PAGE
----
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Friday - May 07, 2010

From: Washington, DC
Region: Mid-Atlantic
Topic: Seeds and Seeding, Erosion Control, Groundcovers, Grasses or Grass-like
Title: Ground cover for steep slope in Washington DC
Answered by: Barbara Medford

QUESTION:

We have a steep slope in our garden in Washington DC which has sun from noon to sun set. Could you please recommend some low maintenance plants which would be a good ground cover and limit erosion?

ANSWER:

We would call sun from noon to sunset "sun" (6 or more hours of sun a day) to "part shade" (2 to 6 hours of sun a day).

 

We recommend grasses for controlling erosion because of their extensive fibrous root systems that serve to hold the soil in place.  However, seeding grass is not the whole process.  The seeds need moisture to germinate.  If the moisture comes in the form of rain, it is likely to wash the seeds down the bank  before they have a chance to germinate and take root.  There are two possible solutions—an erosion control blanket or pneumatic compost/seed application.  The erosion-control fabric works by slowing the runoff water and allowing sediments to fall out rather than be washed away. Seeds are sown under the erosion-control material and grow up through the matting when they germinate. You can also insert plants into the soil by cutting through the matting. The roots of the plants that are growing through the erosion-control material anchor the soil to stop the erosion. If you use erosion-control blankets made of biodegrable material, they will eventually disappear leaving the plants to control the problem.  Many nurseries carry this erosion control fabric.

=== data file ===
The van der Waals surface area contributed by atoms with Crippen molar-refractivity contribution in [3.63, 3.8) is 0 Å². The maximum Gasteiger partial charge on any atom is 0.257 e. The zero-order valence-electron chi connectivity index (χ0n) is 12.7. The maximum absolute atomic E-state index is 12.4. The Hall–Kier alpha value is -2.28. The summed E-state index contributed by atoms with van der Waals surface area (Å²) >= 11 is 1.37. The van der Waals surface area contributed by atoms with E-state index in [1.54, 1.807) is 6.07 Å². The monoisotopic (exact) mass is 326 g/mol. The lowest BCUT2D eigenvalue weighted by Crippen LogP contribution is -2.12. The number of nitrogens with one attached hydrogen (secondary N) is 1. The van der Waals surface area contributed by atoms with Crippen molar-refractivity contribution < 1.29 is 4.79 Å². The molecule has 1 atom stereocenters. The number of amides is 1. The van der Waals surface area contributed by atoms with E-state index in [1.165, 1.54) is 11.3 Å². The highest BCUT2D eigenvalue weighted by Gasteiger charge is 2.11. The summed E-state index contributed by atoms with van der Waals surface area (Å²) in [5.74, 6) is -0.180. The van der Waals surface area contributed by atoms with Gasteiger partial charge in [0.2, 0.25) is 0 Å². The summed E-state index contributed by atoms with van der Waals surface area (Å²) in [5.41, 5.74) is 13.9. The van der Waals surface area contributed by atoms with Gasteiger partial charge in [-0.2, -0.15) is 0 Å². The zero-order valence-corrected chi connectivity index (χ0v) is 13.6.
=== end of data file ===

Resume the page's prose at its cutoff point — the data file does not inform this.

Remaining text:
The compost/seed application may be a bit more complicated and expensive than you had in mind since it does require a pneumatic blower, or some mechanical means, to spread the compost/seed mix. The US Composting Council offers information about suppliers of compost and compost technology, but I don't really know if this could be a do-it-yourself project.  You might check with a landscaping or environmental consulting company in your area who might have the machinery to do this to learn about the feasibility and expense of applying the compost/seed mixture this way. You can find the names of Landscape Professionals and Environmental Consultants in your area that specialize in native plants by searching in our National Suppliers Directory.

We will go to our Native Plant Database and find grasses and perhaps some spreading shrubs native to the District of Columbia that should help with your erosion. These are not lawn-type mowable grasses, but more decorative tall grasses that, being native to your area, will be able to cope with soil and climatic conditions. Follow each plant link to the page on the individual plant for information on expected size and sun requirements. 

Small Shrubs for Washington DC:

Comptonia peregrina (sweet fern)

Epigaea repens (trailing arbutus)

Gaultheria procumbens (eastern teaberry)

Symphoricarpos albus (common snowberry)

Grasses for Washington DC:

Andropogon glomeratus (bushy bluestem)

Carex blanda (eastern woodland sedge)

Carex pensylvanica (Pennsylvania sedge)

Carex texensis (Texas sedge)

Chasmanthium latifolium (Inland sea oats)

Elymus canadensis (Canada wildrye)

Muhlenbergia capillaris (hairawn muhly)

Muhlenbergia schreberi (nimblewill)

From our Native Plant Image Gallery:

 


Comptonia peregrina

Epigaea repens

Gaultheria procumbens

Symphoricarpos albus

Andropogon glomeratus

Carex blanda

Carex pensylvanica

Carex texensis

Chasmanthium latifolium

Elymus canadensis

Muhlenbergia capillaris

Muhlenbergia schreberi

 

 

 

 

 

 

 

 

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